Georgia Is Successfully 'De-Sovietizing' And 'Singaporizing'

tbilisi georgia


Tbilisi, GeorgiaWith so much economic doom and gloom out there, it’s easy to forget that there are actually some bright spots in the world. I’ve spent the last few days in one of them– Georgia.

Perhaps most famous for being continually stomped on by Russia, this place has suffered severe hardship practically since independence from the Soviet Union in the early 1990s.

In 2005, Georgia was shut out of the Russian market, it’s largest trading partner. It happened again in 2006.

Then, of course, you may remember the Russian military invading Georgia (do you see the theme here?) in August 2008 in support of the breakaway republic of Abkhazia in northwest Georgia.

Russian forces rolled across the border, occupied several key areas in the country, and bombed the hell out of Tbilisi just for good measure. The damage is still visible to this day.

Yet despite so many challenges, Georgia has finally turned the corner and become one seriously exciting economy with some seriously compelling opportunities.

One of the biggest reasons for this is that there is hardly any natural wealth in the country. Like Hong Kong or Singapore, Georgia has figured out that it can’t get rich by becoming a resource powerhouse.

Consequently, the last several years has seen what they call the ‘de-Sovietization and Singaporization’ of Georgia.

Georgia has shot up in the ranks of international business… from slumming with the likes of Pakistan just a few years ago, to besting places like Estonia and Switzerland.

They’re doing it by tearing down worthless, extractive economic institutions and making things easy for business and investors.

At a 15% flat rate, for example, corporate taxes are essentially as low as Singapore or Hong Kong. Capital gains, in many cases, is zero.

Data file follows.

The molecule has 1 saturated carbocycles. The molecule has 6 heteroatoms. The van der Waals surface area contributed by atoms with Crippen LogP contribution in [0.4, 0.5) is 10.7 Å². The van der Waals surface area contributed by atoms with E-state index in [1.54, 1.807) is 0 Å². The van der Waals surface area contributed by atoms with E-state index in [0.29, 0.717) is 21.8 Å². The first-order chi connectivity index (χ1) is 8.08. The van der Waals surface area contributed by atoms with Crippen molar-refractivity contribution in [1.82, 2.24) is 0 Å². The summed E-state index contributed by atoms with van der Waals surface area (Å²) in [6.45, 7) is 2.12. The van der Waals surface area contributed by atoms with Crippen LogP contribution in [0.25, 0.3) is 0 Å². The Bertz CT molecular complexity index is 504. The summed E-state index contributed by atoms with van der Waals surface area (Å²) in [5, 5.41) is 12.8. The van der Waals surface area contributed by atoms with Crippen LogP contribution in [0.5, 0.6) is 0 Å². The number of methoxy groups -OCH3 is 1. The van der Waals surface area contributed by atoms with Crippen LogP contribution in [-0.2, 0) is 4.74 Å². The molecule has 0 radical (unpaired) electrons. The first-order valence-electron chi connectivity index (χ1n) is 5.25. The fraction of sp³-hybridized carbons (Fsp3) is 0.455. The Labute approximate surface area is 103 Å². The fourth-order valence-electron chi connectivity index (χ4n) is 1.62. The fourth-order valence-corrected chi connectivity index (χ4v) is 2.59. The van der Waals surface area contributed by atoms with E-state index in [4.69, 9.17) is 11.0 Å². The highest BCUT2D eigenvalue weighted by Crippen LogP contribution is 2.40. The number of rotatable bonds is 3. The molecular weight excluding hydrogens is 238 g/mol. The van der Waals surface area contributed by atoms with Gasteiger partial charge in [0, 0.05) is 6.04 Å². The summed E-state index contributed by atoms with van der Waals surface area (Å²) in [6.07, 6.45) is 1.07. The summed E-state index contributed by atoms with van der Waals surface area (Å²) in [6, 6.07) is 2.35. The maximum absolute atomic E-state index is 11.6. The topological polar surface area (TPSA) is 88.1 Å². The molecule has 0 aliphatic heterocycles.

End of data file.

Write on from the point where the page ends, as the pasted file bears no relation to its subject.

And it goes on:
Regulation has been reduced dramatically– registering a property or starting a business, for example, are easier in Georgia than just about anywhere in the world.

And with both a US and UK comprehensive tax treaty (sorry Canada, Australia, and New Zealand), Georgia could make an excellent place to establish a tax efficient international business structure.

Ultimately, its ease of doing business is going to be one of the major growth catalysts for this economy– just like Panama, Dubai, or Estonia before.

Georgia is surrounded by places that are marred in obscene regulatory minefields, Byzantine tax codes, and corrupt officials. In the future, this will make Georgia the natural choice to do business in the region.

One of the clearest (and easiest) opportunities here is in the banking sector.

I’ve spent the last several days re-examining the local banking sector and diving into the numbers, and my analysis has led me to the conclusion that it’s one of the best capitalised banking systems in the world.

To give you an example, it’s common for banks here to hold in excess of 30% of their deposits in CASH. They don’t loan it out, they don’t invest in stupid government bonds or CDOs… they actually hang on to their customers’ funds.

By comparison, a bank like SunTrust in the US, or RBC in Canada, hold less than 3% / 5% of their customers’ deposits in cash, respectively.

Bankers here are also incredibly conservative; loan standards require borrowers to pay exorbitant interest rates and put up massive down payments… which also means they pay depositors relatively higher rates.

Just this morning, in fact, I negotiated a 1-year fixed deposit rate with a local banker on behalf of SMC subscribers for 10%… in US
dollars.  Local currency rates are even higher.

For dollar holders who don’t want to take any currency risk, the carry trade potential is significant– borrow for 1% to 4% in the United States, Hong Kong, or Singapore… and invest in a 1-year CD in Georgia yielding 10%.

One of the most interesting things about this place, though, is that it is an easy ‘escape’.

If your back’s against the wall and you really need a place to go, Georgia gives visa-free entry for up to 360-days to dozens of
nationalities– including the US, Canada, Japan, all of Europe, St. Kitts… and even places like Cuba and Iraq.

That’s right. Without so much as a single piece of paper, you can show up to Georgia and spend nearly 1-year here. Afterwards, you need only exit the country for a day in order to start a new 360-day block. Not a bad deal.

Living here is dirt cheap… and a lot of fun. The people are incredibly warm, and I’ve found that the younger generations which are on board with the ‘Singaporization of Georgia’ are incredibly sharp.

I have much more to say on the country– specifically the massive agricultural, hydropower, and real estate opportunities… More to

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